By disabling kingsafe(), the knight was then able to move and capture the enemy piece that was threatening the king. Odd. Very odd. In the kingSafe() function, it is split for bishop/queen, and rook/queen, so I thought I would check to see if this is a bishop/queen problem, or a more general issue. Turns out it is not a specific bishop/queen attack problem, because a rook/queen attack also does not allow the knight to capture the attacker.

If I disable the kingSafe() check for the knight, then I proved the knight would move to capture a rook, only to open up an attack from a bishop. That obviously will not do. However, a very, very careful review of the rook’s code, versus the knight’s code revealed the mistake! See the code here:

[QUOTE]
++++++++++++++++++ KNIGHT +++++++++++++++++++++++++++
try {
if (Character.isLowerCase(chessBoard[r+j][c+k*2].charAt(0)) || ” “.equals(chessBoard[r+j][c+k*2])) {
oldPiece=chessBoard[r+j][c+k*2];
chessBoard[r][c]=” “;
//if (kingSafe()) {
list=list+r+c+(r+j)+(c+k*2)+oldPiece;
//}
chessBoard[r][c]=”N”;
chessBoard[r+j][c+k*2]=oldPiece;
}
}
++++++++++++++++++ ROOK ++++++++++++++++++++
if (Character.isLowerCase(chessBoard[r+temp*j][c].charAt(0))) {
oldPiece=chessBoard[r+temp*j][c];
chessBoard[r][c]=” “;
chessBoard[r+temp*j][c]=”R”;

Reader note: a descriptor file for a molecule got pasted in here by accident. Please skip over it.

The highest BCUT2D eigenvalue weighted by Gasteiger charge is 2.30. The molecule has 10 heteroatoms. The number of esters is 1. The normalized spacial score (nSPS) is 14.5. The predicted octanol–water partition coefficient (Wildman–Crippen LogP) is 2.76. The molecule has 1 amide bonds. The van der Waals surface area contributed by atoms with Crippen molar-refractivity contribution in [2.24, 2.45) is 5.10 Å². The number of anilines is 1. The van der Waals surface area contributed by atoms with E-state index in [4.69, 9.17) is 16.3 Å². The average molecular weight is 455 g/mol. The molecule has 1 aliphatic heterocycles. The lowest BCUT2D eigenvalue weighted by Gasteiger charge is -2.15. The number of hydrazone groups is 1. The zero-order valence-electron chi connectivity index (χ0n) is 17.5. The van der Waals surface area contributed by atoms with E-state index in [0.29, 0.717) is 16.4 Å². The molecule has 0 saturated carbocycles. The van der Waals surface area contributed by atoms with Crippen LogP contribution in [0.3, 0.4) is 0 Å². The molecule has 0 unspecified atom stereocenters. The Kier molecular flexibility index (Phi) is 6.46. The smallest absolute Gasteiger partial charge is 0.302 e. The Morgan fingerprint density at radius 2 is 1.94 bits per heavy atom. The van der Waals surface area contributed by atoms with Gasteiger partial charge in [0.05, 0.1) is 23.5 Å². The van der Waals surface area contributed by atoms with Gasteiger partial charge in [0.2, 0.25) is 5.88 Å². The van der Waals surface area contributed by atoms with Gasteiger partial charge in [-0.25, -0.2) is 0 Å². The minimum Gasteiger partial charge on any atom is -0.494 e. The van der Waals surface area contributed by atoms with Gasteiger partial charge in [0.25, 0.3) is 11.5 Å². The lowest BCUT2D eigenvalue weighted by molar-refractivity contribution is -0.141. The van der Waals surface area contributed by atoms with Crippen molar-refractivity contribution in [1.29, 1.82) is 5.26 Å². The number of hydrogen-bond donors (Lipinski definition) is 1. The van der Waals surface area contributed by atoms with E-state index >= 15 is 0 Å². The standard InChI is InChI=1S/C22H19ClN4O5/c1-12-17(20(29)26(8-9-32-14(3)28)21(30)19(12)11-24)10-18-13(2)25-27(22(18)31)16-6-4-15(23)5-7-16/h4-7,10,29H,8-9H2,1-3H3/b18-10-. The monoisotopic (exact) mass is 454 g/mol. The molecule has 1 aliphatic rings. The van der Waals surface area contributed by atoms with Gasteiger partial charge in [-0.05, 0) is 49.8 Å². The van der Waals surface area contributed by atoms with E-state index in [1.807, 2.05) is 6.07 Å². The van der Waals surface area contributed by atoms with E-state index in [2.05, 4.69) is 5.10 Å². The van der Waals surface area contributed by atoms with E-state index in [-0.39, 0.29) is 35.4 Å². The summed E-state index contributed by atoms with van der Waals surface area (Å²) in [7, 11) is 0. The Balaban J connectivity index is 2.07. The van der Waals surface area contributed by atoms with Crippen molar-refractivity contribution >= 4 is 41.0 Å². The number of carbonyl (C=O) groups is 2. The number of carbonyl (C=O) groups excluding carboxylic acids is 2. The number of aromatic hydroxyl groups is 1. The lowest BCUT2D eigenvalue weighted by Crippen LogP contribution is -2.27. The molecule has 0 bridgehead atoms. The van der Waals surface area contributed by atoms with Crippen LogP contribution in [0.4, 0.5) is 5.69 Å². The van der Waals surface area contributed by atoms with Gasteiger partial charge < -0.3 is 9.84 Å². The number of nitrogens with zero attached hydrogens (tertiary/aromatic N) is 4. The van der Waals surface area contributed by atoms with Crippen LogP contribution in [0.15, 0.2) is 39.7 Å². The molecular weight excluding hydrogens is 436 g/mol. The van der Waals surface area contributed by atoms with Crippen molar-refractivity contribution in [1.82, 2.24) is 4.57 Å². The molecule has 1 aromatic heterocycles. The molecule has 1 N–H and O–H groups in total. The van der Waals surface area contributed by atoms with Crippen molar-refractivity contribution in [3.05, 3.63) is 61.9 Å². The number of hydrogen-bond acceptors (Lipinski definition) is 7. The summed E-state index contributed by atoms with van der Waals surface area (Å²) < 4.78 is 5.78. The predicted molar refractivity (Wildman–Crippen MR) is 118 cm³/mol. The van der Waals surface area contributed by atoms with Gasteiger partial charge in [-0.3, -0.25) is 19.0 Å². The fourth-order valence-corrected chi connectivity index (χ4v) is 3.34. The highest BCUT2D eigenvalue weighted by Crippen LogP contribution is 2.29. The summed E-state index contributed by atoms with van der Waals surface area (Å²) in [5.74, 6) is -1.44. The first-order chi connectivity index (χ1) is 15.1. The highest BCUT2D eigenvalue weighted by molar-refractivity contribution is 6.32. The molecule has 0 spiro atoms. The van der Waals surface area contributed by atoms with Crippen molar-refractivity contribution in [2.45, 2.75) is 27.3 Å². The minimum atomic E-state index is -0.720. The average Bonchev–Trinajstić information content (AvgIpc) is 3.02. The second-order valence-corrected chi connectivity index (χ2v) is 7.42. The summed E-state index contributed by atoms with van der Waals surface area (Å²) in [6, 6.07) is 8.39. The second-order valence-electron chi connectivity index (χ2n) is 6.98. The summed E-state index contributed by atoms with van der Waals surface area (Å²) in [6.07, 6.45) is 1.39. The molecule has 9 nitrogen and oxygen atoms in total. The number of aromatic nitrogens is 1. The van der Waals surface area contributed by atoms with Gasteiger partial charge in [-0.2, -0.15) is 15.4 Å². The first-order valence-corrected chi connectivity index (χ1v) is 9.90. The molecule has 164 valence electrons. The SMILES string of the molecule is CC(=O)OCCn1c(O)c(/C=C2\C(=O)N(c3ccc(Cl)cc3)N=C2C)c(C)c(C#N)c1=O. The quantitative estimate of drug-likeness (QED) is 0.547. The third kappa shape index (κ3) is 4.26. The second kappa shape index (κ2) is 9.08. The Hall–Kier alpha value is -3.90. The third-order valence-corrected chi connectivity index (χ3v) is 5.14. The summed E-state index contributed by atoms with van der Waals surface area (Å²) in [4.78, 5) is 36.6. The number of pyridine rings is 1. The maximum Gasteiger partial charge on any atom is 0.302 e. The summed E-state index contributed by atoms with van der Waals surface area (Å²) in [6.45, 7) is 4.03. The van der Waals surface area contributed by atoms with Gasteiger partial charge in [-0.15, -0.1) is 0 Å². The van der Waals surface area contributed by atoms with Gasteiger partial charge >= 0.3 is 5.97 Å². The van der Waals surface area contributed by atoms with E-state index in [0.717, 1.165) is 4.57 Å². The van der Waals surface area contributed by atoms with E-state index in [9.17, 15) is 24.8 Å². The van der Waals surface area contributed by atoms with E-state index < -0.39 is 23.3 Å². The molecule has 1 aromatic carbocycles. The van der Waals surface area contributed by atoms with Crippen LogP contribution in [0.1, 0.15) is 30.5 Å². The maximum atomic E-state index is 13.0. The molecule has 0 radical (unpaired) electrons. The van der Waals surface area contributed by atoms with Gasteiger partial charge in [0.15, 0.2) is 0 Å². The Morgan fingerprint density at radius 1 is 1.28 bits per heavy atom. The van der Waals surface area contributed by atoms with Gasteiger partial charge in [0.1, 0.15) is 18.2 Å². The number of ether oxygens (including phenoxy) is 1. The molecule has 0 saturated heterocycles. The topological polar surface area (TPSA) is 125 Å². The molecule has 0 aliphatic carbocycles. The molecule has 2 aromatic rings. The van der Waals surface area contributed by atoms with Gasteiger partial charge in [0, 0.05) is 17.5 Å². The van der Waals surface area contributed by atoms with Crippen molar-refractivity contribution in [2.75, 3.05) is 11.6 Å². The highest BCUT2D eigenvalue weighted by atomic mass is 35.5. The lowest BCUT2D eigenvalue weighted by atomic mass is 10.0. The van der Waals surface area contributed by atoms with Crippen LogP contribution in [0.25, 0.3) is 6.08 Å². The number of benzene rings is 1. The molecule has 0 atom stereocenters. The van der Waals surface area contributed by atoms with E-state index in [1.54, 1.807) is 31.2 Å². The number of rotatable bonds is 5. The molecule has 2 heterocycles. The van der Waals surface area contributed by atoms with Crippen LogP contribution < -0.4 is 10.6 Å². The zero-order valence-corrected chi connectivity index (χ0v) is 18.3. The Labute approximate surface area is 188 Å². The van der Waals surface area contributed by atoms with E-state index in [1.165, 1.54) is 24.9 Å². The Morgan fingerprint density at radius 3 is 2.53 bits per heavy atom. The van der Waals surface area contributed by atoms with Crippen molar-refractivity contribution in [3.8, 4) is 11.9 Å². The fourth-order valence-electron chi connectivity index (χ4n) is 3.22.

if (kingSafe()) {
list=list+r+c+(r+temp*j)+c+oldPiece;
}
chessBoard[r][c]=”R”;
chessBoard[r+temp*j][c]=oldPiece;
}
[/QUOTE]

Notice that the rook “flow chart” as it were:
if the enemy is a bad guy, or blank, then {
write down what was there.
make the rook’s previous position empty.
place the rook in the new position.
NOW CHECK IF KING IS SAFE.
IF IT IS, MAKE THAT A PERMANENT MOVE.
IF NOT, PUT IT BACK.

Now look at the “flow chart for the knight:
if the enemy is a bad guy, or blank, then {
write down what was there.
make the knight’s previous position empty.

NOW CHECK IF KING IS SAFE.
IF IT IS, MAKE THAT A PERMANENT MOVE.
IF NOT, PUT IT BACK.

So, as you can see, the knight is not in the “new” position, thus the old piece is still there! With a quick re-write of that portion of code, then the knight worked as expected!

[QUOTE]
public static String posibleN(int i) {
String list=””, oldPiece;
int r=i/8, c=i%8;
for (int j=-1; j<=1; j+=2) {
for (int k=-1; k<=1; k+=2) {
try {
if (Character.isLowerCase(chessBoard[r+j][c+k*2].charAt(0)) || ” “.equals(chessBoard[r+j][c+k*2])) {
oldPiece=chessBoard[r+j][c+k*2];
chessBoard[r][c]=” “;
chessBoard[r+j][c+k*2]=”N”;
if (kingSafe()) {
list=list+r+c+(r+j)+(c+k*2)+oldPiece;
}
chessBoard[r][c]=”N”;
chessBoard[r+j][c+k*2]=oldPiece;
}
} catch (Exception e) {}
try {
if (Character.isLowerCase(chessBoard[r+j*2][c+k].charAt(0)) || ” “.equals(chessBoard[r+j*2][c+k])) {
oldPiece=chessBoard[r+j*2][c+k];
chessBoard[r][c]=” “;
chessBoard[r+j*2][c+k]=”N”;
if (kingSafe()) {
list=list+r+c+(r+j*2)+(c+k)+oldPiece;
}
chessBoard[r][c]=”N”;
chessBoard[r+j*2][c+k]=oldPiece;
}
} catch (Exception e) {}
}
}
return list;
} // End possible knight moves.
[/QUOTE]

Believe it or not, that was actually the most fun I have ever had programming in Java! Now I just have to solve the other ump-teen problems! Be sure to check out the commit here: https://github.com/alaskalinuxuser/apps_small/commit/0cd506f76578267c027b742e0de40fda392fd163.

Linux – keep it simple.